“Victory attained by violence is tantamount to a defeat, for it is momentary.” – Gandhi
In my grade-school years, I remember recess time more than anything else. Sure I have some memories of classrooms, lessons, and teachers, but let’s be honest, the playground was were it was at. It happened that the school I attended for grades 1-8 had a huge chestnut tree on the playground. This tree was often the focus of the students for a number of reasons.
In the fall, the tree would drop it’s summer growth of leaves onto the ground in about 1/2 a day. This left students about two feet of orange, red, and yellow to swim through at recess. One had to be careful though because it was a chestnut tree.
The chestnut comes in a bristling case of spikes which, when thrown by school children, can draw blood. This leads me to some of my favorite memories. The more pedestrian recollections are of students with cardboard pencil boxes and bags collecting the chestnuts after first peeling off the formidable barbed exterior with their feet. Collections of chestnuts could be found everywhere in the school.
My favorite memories are the short chestnut fights. Although I attended grade-school in an era when students could bring squirt guns to class without being accused of being a 7-year-old member of al-qai’da or a serial killer, teachers still frowned upon students impaling each other with flying chestnuts. As a result, the fights were short or just about the right length (depending on your role in the fight – Teacher or student). As students, we never understood the teacher’s aversion to such violent activity. Apart from the bloodshed, personal harm, and hard feelings, it was exactly like a snowball fight. Wait…let me correct myself. It was exactly like a snowball fight!!! Little did I know that a few decades later, I’d be revisiting the chestnut while I looked at snow out my back window.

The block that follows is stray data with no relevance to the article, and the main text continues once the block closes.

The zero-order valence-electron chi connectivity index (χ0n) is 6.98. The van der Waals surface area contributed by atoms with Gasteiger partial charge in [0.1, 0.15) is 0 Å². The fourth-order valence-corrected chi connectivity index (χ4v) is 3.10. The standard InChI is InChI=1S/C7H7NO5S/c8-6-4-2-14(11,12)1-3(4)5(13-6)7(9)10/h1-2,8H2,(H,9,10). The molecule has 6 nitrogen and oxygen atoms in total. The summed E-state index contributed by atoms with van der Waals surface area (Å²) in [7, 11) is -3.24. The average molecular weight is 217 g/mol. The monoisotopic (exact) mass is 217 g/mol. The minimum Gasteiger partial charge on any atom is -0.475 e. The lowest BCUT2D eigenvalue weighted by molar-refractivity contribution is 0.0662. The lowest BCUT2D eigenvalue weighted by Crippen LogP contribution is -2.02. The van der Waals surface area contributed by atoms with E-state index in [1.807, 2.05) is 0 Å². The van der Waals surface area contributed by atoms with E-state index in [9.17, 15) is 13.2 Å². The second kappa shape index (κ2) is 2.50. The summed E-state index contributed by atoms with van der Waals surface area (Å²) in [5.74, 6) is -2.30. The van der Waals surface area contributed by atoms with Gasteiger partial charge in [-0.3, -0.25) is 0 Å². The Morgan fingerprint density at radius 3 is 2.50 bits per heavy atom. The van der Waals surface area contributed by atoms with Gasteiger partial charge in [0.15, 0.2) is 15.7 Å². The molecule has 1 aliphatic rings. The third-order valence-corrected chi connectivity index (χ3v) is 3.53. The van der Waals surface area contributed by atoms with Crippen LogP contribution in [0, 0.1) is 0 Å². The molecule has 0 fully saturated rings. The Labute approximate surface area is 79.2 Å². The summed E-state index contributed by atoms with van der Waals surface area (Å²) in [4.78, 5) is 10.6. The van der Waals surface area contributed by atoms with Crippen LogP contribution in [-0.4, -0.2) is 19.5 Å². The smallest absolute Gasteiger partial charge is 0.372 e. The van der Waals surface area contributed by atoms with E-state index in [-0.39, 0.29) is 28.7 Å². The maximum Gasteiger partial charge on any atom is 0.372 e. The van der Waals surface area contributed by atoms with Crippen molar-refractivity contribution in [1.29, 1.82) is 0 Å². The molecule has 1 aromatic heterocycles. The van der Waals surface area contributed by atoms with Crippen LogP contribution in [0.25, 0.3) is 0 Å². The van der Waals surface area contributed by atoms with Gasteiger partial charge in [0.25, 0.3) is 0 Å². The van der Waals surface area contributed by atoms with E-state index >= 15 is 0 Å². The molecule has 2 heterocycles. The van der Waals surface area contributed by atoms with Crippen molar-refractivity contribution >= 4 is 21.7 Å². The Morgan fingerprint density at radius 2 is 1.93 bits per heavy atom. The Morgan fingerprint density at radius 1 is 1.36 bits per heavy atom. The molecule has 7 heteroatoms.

A few weeks ago I was listening to the radio when I heard, for the 1,467th time, “The Christmas Song”. This song, of course, is one of the most obnoxious Christmas tunes because it tries to be everything to everyone and, in my opinion, simply fails to capture that “Christmas Spirit” (ironic, I know). Apparently the 1,467th listening of this song can inspire the listener to actually think about the song.
“Chestnuts roasting over an open fire…” bla bla bla
This line of the song assumes that people ACTUALY roast chestnuts over a fire at Christmas and, one would again assume, eat them. This struck me as odd since my only experience with chestnuts involved whistling missile-like sounds mixed with the cries of children wanting to protect what was left of their faces. So, I started looking for answers, made a purchase, and then embarked on an adventure when I ate my first brain….uh….chestnut. I thought I had purchased chestnuts but after opening them up, I felt I had been duped. Honestly, they look like squirrel brains or some sort of testicle. Not one to give up, I decided that they could make easy camp food (like popcorn) and chose to roast them in a dutch oven. Here’s my recipe:
Dutch Oven Roasted Chestnuts
- 1 lb of chestnuts
- 2 tbs of canola oil
Score the outside of the chestnut with a knife so they have an easy place to pop open. Roast them in a preheated and oiled dutch oven at 425 degrees (F) for about 25 min. You’ll need to shake the dutch oven occasionally to keep them from burning.
When they are cool enough to handle, peel off the brown hard outer layer. If you wait until they are cold, you won’t be able to peel this off.
After sampling theses chestnuts, half of the family thought they tasted like turkey. The other half of us thought they’d taste better if, instead of being made of chestnut, they were made of chocolate.
This experience has lead me to assume a few things about the first humans who ate the chestnut:
- The chestnut is ensconced in spikes
- Spikes are usually associated with weapons
- People who put weapons into their mouths are suicidal
- Therefore, the first person to eat a chestnut was trying to kill himself and instead discovered a Christmas treat.